This past week marks two sad moments in history: Challenger and Columbia. Ironically, I was an eye-witness to both of these terrible shuttle tragedies, and the memories of each day are as crystal clear in my mind as the day that they happened.
I was an undergraduate at an engineering school located on Florida’s Space Coast in on January 28, 1986. By this time — the second half of my Junior Year — I had mastered the art of class-scheduling. I tried to take most of my classes on M,W,F and leave T, Th as free as possible so that I could get caught up on reading and homework. Jan 28 happened to be a Tuesday — I believe that my only class that day was an evening Physics Lab. I remember feeling a bit panicky upon waking that morning, knowing that I still had a lot of work to do on a lab report before I’d be able to turn it in that evening. I remember fortifying myself with lots of coffee, not only to wake up and get busy writing, but because it was really, really cold that morning.
I knew that there was a shuttle launch scheduled for that day, but by that time, such events did not evoke the shock-and-awe that they once held over me, despite the fact that I was majoring in Space Sciences! I’ll admit to being quite spoiled, having lived the previous 3 years within spitting distance of Cape Kennedy. One of the students that I went to school with was an engineer who worked on Shuttle, and in the past, he had gotten us some sweet passes to see launches from close proximity — about as close as the media were allowed to be. In those early years, when launches were still “can’t-miss” events, we would hang out on the beach and causeways when we weren’t able to score special passes. Those places offered excellent views as well. Over the course of those couple of years, I had seen both day and night launches, each very special in their own way. But by my senior year, I had seen so many launches that they didn’t demand my attention as they once had. I was beginning to just take safe launches for granted, just part of the routine and mundane.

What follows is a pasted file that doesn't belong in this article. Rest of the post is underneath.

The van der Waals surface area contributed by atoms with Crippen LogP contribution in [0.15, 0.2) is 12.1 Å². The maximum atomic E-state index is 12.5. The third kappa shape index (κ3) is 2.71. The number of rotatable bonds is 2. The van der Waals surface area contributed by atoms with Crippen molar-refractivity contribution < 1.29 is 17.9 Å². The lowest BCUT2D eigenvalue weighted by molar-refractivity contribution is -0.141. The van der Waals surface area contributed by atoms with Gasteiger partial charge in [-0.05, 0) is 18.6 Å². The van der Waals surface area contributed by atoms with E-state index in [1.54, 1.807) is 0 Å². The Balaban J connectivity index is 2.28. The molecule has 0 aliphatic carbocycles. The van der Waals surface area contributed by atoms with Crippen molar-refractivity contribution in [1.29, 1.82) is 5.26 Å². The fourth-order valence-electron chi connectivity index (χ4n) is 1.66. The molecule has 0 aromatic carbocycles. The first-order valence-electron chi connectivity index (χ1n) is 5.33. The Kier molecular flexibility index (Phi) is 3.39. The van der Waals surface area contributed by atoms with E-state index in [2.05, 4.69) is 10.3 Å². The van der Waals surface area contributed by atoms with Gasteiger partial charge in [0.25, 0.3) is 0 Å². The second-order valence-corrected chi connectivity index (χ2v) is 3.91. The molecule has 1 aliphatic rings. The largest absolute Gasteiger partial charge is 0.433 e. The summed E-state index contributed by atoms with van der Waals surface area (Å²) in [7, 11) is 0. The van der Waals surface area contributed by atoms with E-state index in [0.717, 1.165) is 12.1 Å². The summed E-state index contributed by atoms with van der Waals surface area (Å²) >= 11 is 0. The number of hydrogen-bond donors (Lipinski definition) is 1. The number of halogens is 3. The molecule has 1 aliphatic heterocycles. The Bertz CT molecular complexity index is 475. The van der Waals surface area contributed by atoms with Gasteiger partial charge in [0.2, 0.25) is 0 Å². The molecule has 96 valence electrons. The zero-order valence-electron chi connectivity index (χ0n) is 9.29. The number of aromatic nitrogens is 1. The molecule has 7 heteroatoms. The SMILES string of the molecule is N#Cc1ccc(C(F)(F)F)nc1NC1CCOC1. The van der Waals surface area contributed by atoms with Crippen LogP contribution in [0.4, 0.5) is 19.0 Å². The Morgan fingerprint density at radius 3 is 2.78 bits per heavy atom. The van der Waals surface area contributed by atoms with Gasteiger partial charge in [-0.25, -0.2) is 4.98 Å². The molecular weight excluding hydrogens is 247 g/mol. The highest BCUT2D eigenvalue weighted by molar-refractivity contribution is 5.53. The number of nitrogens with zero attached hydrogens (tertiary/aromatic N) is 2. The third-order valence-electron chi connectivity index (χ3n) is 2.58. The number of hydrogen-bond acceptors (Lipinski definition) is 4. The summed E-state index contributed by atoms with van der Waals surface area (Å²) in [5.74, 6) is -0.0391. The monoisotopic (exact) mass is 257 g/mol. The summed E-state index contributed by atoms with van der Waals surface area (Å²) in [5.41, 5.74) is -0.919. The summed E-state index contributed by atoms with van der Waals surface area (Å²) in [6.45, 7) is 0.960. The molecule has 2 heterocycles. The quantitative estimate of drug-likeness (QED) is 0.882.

Around noon time, as I was feverishly laboring away on the lab report, undoubtedly puzzling over how to propagate the uncertainty for the numerical value resulting from one of the experiments, I heard what sounded like a loud explosion that jolted the little rental house that I shared with 2 other gals. The house we lived in at the time was in Indialantic, a strip of land (technically, a “barrier island”) between the Atlantic Ocean and the Indian River (which isn’t really a river at all, but rather a large lagoon that has lots of cool wildlife living in it, like dolphins and manatees!). Northward on this barrier island is where the Cape is located. Given the proximity, feeling the ground rumble a bit when a Shuttle launched wasn’t at all unusual. Perhaps something felt different that day, because for whatever reason, I remember making a beeline for the front door.